by Emilio Lussu, translated by Gregory Conti
Rizzoli Ex Libris; reprint edition, 2014
He greeted me very warmly and offered me a glass of brandy.
"Thanks," I said. "I don't drink liquor."
"You don't drink liquor?" the Lieutenant Colonel asked me, concerned.
He pulled a notebook out of the pocket of his battle jacket and wrote,
"Met a lieutenant who didn't drink liquor, June 5, 1916."
The odd exchange above could have easily come from the British comedy Blackadder Goes Forth, but in reality it is a recollection in the memoir of Emilio Lussu, A Soldier on the Southern Front: The Classic Italian Memoir of World War I. A rediscovered memoir, or testimony as addressed by the author, the book was originally titled Sardinian Brigade in 1938. As the author stated in the preface of the first printing of the work: "The reader will find neither romance nor history in this book, it consists simply of personal memories put together in somewhat haphazard fashion." Emilio Lussu fought heroically throughout the war but chose to narrow the events in the memoir to June 1916 through July 1917. In an Afterword, Mark Thompson explains that although many of the names were fictionalized, the majority of the people and events are real, no matter how absurd and often tragic.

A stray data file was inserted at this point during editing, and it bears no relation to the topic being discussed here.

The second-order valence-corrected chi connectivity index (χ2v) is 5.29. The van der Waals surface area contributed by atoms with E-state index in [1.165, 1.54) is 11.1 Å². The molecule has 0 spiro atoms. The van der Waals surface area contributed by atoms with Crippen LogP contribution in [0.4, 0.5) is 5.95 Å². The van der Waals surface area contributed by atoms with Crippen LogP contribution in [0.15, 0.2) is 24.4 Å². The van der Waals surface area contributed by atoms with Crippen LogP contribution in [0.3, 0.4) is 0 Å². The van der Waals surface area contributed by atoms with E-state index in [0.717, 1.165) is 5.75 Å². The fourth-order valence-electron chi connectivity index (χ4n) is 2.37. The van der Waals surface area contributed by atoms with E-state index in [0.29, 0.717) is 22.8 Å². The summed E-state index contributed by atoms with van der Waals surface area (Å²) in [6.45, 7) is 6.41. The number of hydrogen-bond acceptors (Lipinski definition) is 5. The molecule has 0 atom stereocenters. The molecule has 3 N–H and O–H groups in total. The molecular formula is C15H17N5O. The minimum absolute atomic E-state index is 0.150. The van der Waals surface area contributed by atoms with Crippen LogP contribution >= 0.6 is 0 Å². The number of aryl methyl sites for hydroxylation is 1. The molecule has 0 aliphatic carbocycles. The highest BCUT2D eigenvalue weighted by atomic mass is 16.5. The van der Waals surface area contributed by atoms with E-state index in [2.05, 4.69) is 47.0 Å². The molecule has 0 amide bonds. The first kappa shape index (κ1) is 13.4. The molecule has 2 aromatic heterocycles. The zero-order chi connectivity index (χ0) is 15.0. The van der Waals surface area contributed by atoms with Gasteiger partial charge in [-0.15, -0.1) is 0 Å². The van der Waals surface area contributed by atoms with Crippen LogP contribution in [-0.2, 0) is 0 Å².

|Italian Troops on the Asiago Plateau|
Events such as these are frequent on the southern front of the Great War. I recommend Lussu's memoir and also Mark Thompson's The White War: Life and Death on the Italian Front, 1915–1919, to gain an appreciation of this overlooked part of the history of the war.
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